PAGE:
The question of the right or the complainants, as against the city of Chicago, to have the lands west of the railroad tracks, as appearing on the original plats and as added to by filling and reclamation, kept free from buildings, was adjudicated in City of Chicago v. Ward, supra. It is now contended that the decision in that case fixed and determined the limits of the ground to which the building restriction extended, and that such limits were confined to the lands west of the railroad tracks. That claim is untenable. It is true that an ordinance of the city of Chicago, hereinafter mentioned, purporting to extend Lake Park eastward to the harbor line, had been passed before that decision, and another ordinance had been passed transferring the park to the South Park commissioners; but there had been no attempt to put any structure on that part of the park, nor any occasion for an injunction against a threatened invasion of any rights claimed by the complainants east of the railroad. The lands east of the railroad tracks were submerged by the waters of Lake Michigan, and there had been no threat to interfere with any claimed right. This suit is not between the same parties, and if it were, the question how far the restriction extended was in no way involved in the litigation and was not decided. It is also argued by counsel that the dedication by the United States of the land in Ft. Dearborn addition fronting on the lake as public ground, to remain vacant of buildings, was only of the land which the United States then owned to the shore line of Lake Michigan, and, the title to the submerged lands being in the state of Illinois, they may be filled and reclaimed, and devoted by the state to building purposes. It is true that the United States was the owner of the land to the shore only (Shively v. Bowlby, 152 U. S. 1, 14 Sup. Ct. 548,38 L. Ed. 331), and by the plat did not charge the adjoining submerged lands with any easement or servitude. But when the land was dedicated to the public use, to be kept forever free from buildings, and the dedication was accepted by the city, the fee passed to the city, and it had all the rights of a riparian proprietor as to the accretions and additions to the land, the same as a shore owner. If the land dedicated by the United States was increased by natural accretions, the park would be enlarged, and the addition would become a part of it. Upon the admission of the state of Illinois into the Union, it became vested with the title of the lands within its borders under the waters of the lake, so that, while the dedication by the United States would carry such natural accretions as subsequently came to the park, the state might have appropriated the submerged lands adjoining to such use as would not have been inconsistent with the trust upon which they were held. That trust is for the people of the state that they may enjoy the navigation of the waters, carry on commerce over them, and have liberty of fishing therein freed from the obstruction or interference of private parties. The state does not hold absolute title, irrespective of such trust, and its control must be consistent with the purposes of the trust. Illinois Cent. R. Co. v. Illinois, supra; People v. Kirk, 162 Ill. 138, 45 N. E. 830 53 Am. St. Rep. 277. We held in Revell v. People, 177 Ill. 468, 52 N. E. 1052, 43 L. R. A. 790, 69 Am. St. Rep. 257, substantially, that a shore - owner has no right to increase the boundary of his premises by building out into the lake for that purpose, and that the only rights which he has are the common-law rights of access from the lake to his land and the right to natural accretions. The state of Illinois, however, as we shall see, did not grant or appropriate the submerged lands in front of the park for wharves, docks, piers, or other uses promoting navigation, or attempt to apply them to any use, but permitted the city, as shore owner, to add to the park by filling, and recognized the reclaimed lands as a part of the park. Furthermore, in the case of Illinois Cent. R. Co. v.Illinois, supra, the supreme court of the United States confirmed the title in the city of Chicago to the lands beyond the original dedication reclaimed from the waters of the lake and filled under the direction of the city, and also to the lands filled and occupied by the Illinois central Railroad Cornpany, subject to railroad uses. Although the original dedication by the United States was only to the shore line with natural accretions, the city, as shore owner, has been permitted by the state to exercise the right of extending the park by filling along the shore. Connected with this subject is a claim on behalf of complainants that title to the submerged lands east of the railroad was conveyed to the city of Chicago in trust for the public and the abutting property owners on Michigan avenue by virtue of the act of 1863, revising and reducing to one act the charter and amendments thereto of the city of Chicago. By that act the corporate limits of the city were extended so as to include the waters and bed of the lake for a distance of one mile east of the shore. Counsel say that this act conferred title on the city of Chicago, that the city would not be permitted to erect buildings on its land, and that the defendants propose to put up the armory on said lands owned by the city, and, therefore, are estopped, as the city would be. They seem to regard it as important to establish the title in the city; but under the circumstances of this case we do not see that it makes very much difference whether the fee is in title city or in the state. The state of Illinois was the dedicator in the Canal Trustees subdivision, and sold the lots with the agreement that the ground was to be kept open and free from public buildings. The state was both the shore owner and the owner of the adjoining submerged lands. It held them by titles different in character; the shore lands being held for sale and the submerged lands being held in trust for the people of the whole state for purposes of navigation, commerce, and fishing. It could appropriate the submerged lands for any purpose within the trust for which they were held, subject only to any rights of lot owners arising out of the dedication and the agreement with them, and as to the lands in front of Ft Dearborn addition would not be affected by the dedication of the shore owner, the United States, but did not make such appropriation. The city received the title dedicated by the United States and the state, in both subdivisions, in trust for the public use, and has been allowed by the state to extend the park by artificial means. The ground dedicated fronted on Lake Michigan, and the property owners on Michigan avenue bought their lots with the distinct understanding that there should never be any building between their lots and the lake. If the state had intervened and devoted the submerged lands to some other use within the trust, the question would be a different one; but we are of the opinion that, when the limits of the park were extended into the lake, no right was acquired to erect buildings between the lots and the lake, although at a greater distance from the lots, and that the park, as extended between the lots and the lake, is subject to the same conditions and limitations as the original dedication. The claim, however, that the act of 1863 conferred title upon the city for a distance of one mile from the shore line, cannot be sustained. The extension of the corporate limits did not transfer title to all the premises within such corporate limits. A corporation must have a definite locality in which to exercise its rights and within which public duties are imposed upon it. Its jurisdiction is confined to such locality, and the corporation is charged with the custody and control of streets, alleys, and public grounds within the corporate limits, in trust for the benefit of the people of the state; but lands do not become public grounds merely because they are within such limits. In 1892, long after this act was passed, the Supreme court of the United States decided the title or the submerged lands to be in the state, and that question was res Judicata. We also held in People v. Kirk, 162 III. 138, 45 N. E. 830, 53 Am. St. Rep. 277, that the state holds the title to the submerged lands of Lake Michigan lying within its boundary in trust for the people of the state. There was the same ruling in Revell v. People, supra, and in both cases the lands involved were within the corporate limits of the city of Chicago. The city was reincorporated in 1875, under the general incorporation act of 1872, with the same territorial limits as before. After the decision by the supreme court of the United States which settled the titles and rights of the city and the state, the city of Chicago adopted an ordinance on June 28, 1895, establishing as a public park, to be known as "Lake Park," all the public lands then existing or which might thereafter be reclaimed, bounded on the north by the south line of Randolph street extended east, on the west by the east line of Michigan avenue, on the south by the north line of Park Row, and on the east by the line established as a harbor line by the government of the United States, and, for the purpose of reclaiming and grading, authority was given to dump or place therein any proper filling material, under the supervision of the commissioner of public works. 'This tract included the premises in question. On October 2, 1805, the city adopted another ordinance, providing that the premises known as "Lake Park" should be extended east to said harbor line by inclosing and filling the shallow waters, for the purpose of providing suitable landing places for steam vessels and other craft employed in navigation. By these ordinances the city of Chicago extended 1,ake Park over these lands for the purposes of a park and landing places, and provided for filling the submerged portion by dumping filling material In the waters. Counsel for complainants contend that the city had power to take the lands under the provision of the charter by which the city has power to lay out, establish, open, extend, and improve parks and public grounds. It does have such power, provided it obtains the lands for the, public use; but the charter power does not authorize a city to extend public parks on the property of private owners or of the state without the consent of the owner. An ordinance extending the public park over certain premises does not, of itself, confer title to such premises. The state, being the owner of the lands, might consent to their appropriation for the uses of a park, the same as any other owner; but the passage of the ordinance and the attempt to extend the park would not give a right to the lands for such uses without such consent. The city, on July 27, 1896, by an ordinance turned over all of Lake Park, except that part north of the north line of Monroe street extended east, to the South Park commissioners, and by the same ordinance provided as follows: "All that portion of said Lake Front Park lying east of the easterly line of the Illinois Central Railroad Company's right of way, and lying north of the north line of Monroe street extended to the east limits of said park at the outer sea wall, shall be, and the same is hereby, dedicated to the use of the local military company of the Illinois National Guard for the purpose of parade grounds and a site for armory and other like uses by said military organizations." The portion of the park which the city thereby attempted to dedicate to uses different and inconsistent with those of a park is partly in front of Ft. Dearborn addition and partly in front of the addition of the state through its canal commissioners. The South Park commissioners accepted the park as turned over to them, by a resolution adopted October 14, 1896. Alter these proceedings the legislature passed an act approved June 11, 1897, reciting the passage of the ordinance by the city of Chicago dedicating the premises In question to the use of the local military companies of the Illinois National Guard for the purpose of parade grounds and a site for armory and other like uses by said military organizations, and enacting that a board of commissioners should be appointed for the purpose of planning and constructing a parade ground and armory on said grounds solely for such organizations and their successors of the Illinois National Guard. Section 5 of that act provided that the building authorized to be constructed, and all improvements made on the grounds, should remain the property of the state of Illinois, and that before any money should be drawn from the treasury for the purposes of the act, the city of Chicago should enter into a contract with the board of commissioners to the effect that the right of the state of Illinois to the use and occupation by said organizations or all the land to be utilized for said parade grounds and armory should be perpetual, and the title to all buildings, improvements, and fixtures put under the provisions of the act should be and remain in the state of Illinois. Laws 1807. p. 32. The city of Chicago, in pursuance of that act, entered into the required agreement on November 15, 1897, by which the city demised, released, conveyed, and confirmed unto the state of Illinois the perpetual and exclusive right to the use and occupation of all that portion of the Lake Front Park lying east of the eastern line of the Illinois Central Railroad Company's right of way north of the north line of Monroe street extended to the east limits of said park at the outer Sea wall, with all the buildings, improvements, and fixtures to be constructed and put thereon. The legislature passed an act approved April 22, 1899, reciting the provisions of the act of June 11, 1897, for the contract by the city giving the right to the state to the use and occupation of the portion of Lake Front Park in question and the title to the buildings, improvements, and fixtures, and also reciting that the said contract had been entered into by the city of Chicago as required by said act, and making a further appropriation for the expenses of forming the parade grounds and building the armory. Laws 1899, p. 29, At the same session the legislature passed an act approved April 24, 1899, entitled "An act to convey and designating certain submerged lands known as 'Lake Front' for park purposes." Laws 1899, p. 328. This act recited that the legislature had been petitioned to name and designate, by act, the park which was making and about to be made upon the lake front, in the city of Chicago; that the title to the land, a part of which was yet submerged under the waters of Lake Michigan, but the reclamation of which was contemplated and being then undertaken by the filling from the shore line, was still, as the legislature believed, in the state of Illinois; that the city of Chicago had transferred the possession, care, Improvement, and management of the said Lake Park to the South Park commissioners for the express purpose of establishing a public park and pleasure ground thereon; and that, the title not being vested in said board, the board was prevented and delayed from carrying out and perfecting the plans necessary for the proper improvement and development of a public park in said lake front, and in discharging all their obligations and duties in that behalf. The act provided that the land south of Randolph street, north of Park Row, and east of Michigan avenue, including the premises In question, commonly known and designated as the "Lake Front," should be called, designated, and known as "Grant Park." Id. p. 328. Although the title of the act indicates a purpose to convey, there are no words of conveyance in the act. There is, however, an unmistakable recognition of the park as extended by filling from the shore line, for the purpose of a public park and pleasure ground. Section 1 of that act was amended by an act approved May 10, 1901, designating the land and submerged land bounded on the north by the north line of Monroe street, produced east to the harbor line, south by Park Row, and west by the east line of Michigan avenue, as "Grant Park," and conveying to the park commissioners that part south of the north line of Jackson street. Laws 1901, p. 260. No Interpretation can be put upon these acts except that the legislature assented to the act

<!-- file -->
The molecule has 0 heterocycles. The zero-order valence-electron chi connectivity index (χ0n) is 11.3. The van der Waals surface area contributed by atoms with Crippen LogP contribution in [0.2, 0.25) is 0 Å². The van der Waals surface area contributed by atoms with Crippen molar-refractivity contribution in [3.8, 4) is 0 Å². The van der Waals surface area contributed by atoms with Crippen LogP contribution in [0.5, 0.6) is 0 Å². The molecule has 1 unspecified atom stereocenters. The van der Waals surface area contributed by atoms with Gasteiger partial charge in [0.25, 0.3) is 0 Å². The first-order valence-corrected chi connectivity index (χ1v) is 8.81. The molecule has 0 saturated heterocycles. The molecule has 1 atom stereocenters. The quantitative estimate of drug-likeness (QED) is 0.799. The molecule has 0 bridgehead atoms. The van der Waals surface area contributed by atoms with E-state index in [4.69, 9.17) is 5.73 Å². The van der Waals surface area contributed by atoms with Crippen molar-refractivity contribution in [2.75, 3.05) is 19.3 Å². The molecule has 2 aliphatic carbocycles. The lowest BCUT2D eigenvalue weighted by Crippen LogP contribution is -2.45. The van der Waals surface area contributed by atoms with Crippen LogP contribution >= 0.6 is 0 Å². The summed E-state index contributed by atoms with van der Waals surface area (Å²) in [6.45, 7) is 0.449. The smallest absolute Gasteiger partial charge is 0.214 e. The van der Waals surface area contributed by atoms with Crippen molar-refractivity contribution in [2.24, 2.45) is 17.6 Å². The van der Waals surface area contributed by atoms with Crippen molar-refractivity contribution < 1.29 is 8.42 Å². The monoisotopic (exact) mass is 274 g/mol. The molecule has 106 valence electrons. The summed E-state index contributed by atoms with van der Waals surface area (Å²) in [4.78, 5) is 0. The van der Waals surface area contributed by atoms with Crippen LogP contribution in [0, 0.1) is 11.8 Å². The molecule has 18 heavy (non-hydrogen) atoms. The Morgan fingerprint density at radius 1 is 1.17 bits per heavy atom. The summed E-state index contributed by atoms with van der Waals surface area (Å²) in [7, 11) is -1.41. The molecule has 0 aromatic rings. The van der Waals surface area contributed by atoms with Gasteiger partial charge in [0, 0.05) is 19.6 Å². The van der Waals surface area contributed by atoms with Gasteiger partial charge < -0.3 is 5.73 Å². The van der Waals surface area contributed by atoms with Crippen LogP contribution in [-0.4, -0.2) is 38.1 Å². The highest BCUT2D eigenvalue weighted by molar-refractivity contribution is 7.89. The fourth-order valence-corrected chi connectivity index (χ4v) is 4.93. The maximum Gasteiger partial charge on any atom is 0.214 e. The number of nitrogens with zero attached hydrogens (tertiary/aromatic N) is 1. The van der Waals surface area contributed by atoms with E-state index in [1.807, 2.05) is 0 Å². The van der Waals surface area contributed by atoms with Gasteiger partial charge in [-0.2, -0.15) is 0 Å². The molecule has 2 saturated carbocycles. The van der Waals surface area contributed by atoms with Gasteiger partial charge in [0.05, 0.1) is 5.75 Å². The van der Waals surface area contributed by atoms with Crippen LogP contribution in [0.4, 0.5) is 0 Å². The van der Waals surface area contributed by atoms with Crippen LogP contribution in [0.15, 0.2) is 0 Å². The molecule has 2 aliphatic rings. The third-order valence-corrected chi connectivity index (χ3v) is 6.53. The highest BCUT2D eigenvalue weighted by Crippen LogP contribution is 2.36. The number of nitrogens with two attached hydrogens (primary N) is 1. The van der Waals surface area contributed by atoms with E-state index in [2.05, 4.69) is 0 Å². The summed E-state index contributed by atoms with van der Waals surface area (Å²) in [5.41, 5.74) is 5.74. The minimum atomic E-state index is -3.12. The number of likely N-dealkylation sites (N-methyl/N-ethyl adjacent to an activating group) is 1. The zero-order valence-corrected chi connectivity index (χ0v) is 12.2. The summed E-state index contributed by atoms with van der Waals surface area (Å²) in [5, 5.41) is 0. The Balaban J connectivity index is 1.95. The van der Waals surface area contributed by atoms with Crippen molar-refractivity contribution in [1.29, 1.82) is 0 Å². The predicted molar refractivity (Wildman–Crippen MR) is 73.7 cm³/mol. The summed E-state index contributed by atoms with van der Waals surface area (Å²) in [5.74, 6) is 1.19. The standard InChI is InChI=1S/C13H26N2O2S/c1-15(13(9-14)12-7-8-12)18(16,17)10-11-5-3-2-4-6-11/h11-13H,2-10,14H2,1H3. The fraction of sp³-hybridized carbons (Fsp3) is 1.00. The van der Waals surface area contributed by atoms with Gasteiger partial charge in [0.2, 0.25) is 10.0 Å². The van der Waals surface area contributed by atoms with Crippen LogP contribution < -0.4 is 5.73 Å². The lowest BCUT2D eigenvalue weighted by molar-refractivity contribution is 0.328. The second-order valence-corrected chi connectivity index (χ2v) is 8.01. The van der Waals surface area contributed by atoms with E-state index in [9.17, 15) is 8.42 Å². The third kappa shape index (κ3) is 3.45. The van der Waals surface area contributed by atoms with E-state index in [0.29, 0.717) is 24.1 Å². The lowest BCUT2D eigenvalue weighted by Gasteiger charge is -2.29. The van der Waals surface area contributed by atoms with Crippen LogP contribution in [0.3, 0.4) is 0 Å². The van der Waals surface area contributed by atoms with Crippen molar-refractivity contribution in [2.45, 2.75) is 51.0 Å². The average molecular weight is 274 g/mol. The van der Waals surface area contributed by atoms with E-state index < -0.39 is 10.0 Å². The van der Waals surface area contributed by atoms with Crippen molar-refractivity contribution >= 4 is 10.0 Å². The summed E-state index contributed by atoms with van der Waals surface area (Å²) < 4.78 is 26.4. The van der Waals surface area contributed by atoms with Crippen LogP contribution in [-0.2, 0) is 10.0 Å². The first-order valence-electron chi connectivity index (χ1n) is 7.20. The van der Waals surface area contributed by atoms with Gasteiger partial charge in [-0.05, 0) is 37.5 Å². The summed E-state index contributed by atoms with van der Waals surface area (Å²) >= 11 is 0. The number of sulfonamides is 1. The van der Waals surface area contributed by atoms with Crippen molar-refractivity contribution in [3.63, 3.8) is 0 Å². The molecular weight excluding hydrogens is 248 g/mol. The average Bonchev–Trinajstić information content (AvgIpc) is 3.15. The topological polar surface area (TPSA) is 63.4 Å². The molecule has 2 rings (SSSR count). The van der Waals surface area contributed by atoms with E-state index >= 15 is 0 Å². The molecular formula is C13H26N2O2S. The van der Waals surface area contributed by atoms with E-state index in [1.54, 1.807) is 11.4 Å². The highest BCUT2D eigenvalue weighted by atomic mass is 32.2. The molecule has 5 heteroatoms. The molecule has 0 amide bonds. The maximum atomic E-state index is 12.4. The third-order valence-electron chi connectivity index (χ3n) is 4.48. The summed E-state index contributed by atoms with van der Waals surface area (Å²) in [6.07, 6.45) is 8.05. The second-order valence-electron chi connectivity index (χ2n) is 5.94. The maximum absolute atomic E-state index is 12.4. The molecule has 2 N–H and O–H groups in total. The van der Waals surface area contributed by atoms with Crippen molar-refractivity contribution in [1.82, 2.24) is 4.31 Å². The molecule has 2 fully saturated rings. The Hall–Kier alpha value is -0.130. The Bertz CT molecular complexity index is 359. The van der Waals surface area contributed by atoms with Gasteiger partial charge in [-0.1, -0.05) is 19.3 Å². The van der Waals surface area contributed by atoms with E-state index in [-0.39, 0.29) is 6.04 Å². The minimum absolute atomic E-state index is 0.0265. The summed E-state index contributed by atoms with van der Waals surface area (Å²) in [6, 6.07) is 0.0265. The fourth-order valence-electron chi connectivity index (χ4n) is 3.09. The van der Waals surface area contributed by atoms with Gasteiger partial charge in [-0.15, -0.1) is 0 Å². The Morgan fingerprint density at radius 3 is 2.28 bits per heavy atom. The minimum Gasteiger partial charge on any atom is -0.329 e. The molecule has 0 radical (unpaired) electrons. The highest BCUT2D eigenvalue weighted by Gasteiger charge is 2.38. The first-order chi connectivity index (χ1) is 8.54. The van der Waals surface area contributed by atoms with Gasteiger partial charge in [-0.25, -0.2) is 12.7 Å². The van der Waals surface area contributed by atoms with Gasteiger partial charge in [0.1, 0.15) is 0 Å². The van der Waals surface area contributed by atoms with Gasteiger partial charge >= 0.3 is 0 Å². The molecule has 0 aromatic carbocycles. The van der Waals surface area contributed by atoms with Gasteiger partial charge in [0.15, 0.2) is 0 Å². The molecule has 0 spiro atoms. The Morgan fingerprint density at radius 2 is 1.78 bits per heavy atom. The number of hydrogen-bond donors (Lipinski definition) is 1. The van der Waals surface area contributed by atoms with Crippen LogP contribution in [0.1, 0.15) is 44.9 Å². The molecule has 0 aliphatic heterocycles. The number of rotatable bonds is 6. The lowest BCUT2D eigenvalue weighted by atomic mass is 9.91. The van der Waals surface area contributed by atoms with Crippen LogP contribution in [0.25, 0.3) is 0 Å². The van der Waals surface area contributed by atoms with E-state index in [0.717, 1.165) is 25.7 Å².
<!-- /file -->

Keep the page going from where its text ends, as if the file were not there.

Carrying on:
of the city extending Lake Park over the submerged lands to the outer sea wall, and recognized that it had granted to the city the privilege of filling from the shore line and making such extension for the uses of the park; and there has been no attempted revocation on the part of the state, or the assertion of an adverse right to reclaim the submerged lands and devote them to a different use than that of the park. The only rights which, defendants claim are under the ordinance of the city purporting to devote a part of the public park to the uses of local military organizations, and the contract with the city that the use shall be perpetual and the improvements made on the ground shall remain the property of the state. These rights are asserted in recognition and subordination to the claim of the city that the premises bad been dedicated to the uses of a park. By the acts under which defendants are proceeding the legislature required from the city the contract in question, which is utterly inconsistent with any claim of right in the state to appropriate the land to other purposes than those of a park. In view of the contract with the city for the use and occupation of a part of the park as extended, we do not see how defendants can deny its existence. If the park were extended by natural accretions, no one would deny that the whole would be subject to the same conditions and limitations annexed to the original dedication; and where the city has been permitted, as the owner in fee, to extend it by filling in the shoal waters along the shore line, we are unable to see how any different rule can prevail. In either case the extension grows upon the original park and becomes corporate with it and part of it, --in the one case by natural process, and in the other by artificial means, with the assent of the state, In our opinion the decree was right, and it is affirmed.